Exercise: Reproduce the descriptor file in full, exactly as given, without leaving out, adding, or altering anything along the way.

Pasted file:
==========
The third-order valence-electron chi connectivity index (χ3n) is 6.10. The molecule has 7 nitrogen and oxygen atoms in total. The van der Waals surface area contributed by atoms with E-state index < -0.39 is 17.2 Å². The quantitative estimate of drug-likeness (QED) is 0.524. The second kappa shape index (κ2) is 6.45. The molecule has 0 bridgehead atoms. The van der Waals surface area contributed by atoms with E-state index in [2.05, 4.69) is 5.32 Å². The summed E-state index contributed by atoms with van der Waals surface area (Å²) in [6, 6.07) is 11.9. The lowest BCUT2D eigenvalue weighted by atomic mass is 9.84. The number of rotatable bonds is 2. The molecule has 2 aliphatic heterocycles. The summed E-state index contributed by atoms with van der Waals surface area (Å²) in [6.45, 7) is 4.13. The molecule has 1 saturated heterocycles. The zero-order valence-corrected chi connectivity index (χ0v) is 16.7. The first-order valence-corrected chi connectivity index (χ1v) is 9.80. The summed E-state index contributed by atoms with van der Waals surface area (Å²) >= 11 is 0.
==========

The third-order valence-electron chi connectivity index (χ3n) is 6.10. The molecule has 7 nitrogen and oxygen atoms in total. The van der Waals surface area contributed by atoms with E-state index < -0.39 is 17.2 Å². The quantitative estimate of drug-likeness (QED) is 0.524. The second kappa shape index (κ2) is 6.45. The molecule has 0 bridgehead atoms. The van der Waals surface area contributed by atoms with E-state index in [2.05, 4.69) is 5.32 Å². The summed E-state index contributed by atoms with van der Waals surface area (Å²) in [6, 6.07) is 11.9. The lowest BCUT2D eigenvalue weighted by atomic mass is 9.84. The number of rotatable bonds is 2. The molecule has 2 aliphatic heterocycles. The summed E-state index contributed by atoms with van der Waals surface area (Å²) in [6.45, 7) is 4.13. The molecule has 1 saturated heterocycles. The zero-order valence-corrected chi connectivity index (χ0v) is 16.7. The first-order valence-corrected chi connectivity index (χ1v) is 9.80. The summed E-state index contributed by atoms with van der Waals surface area (Å²) >= 11 is 0.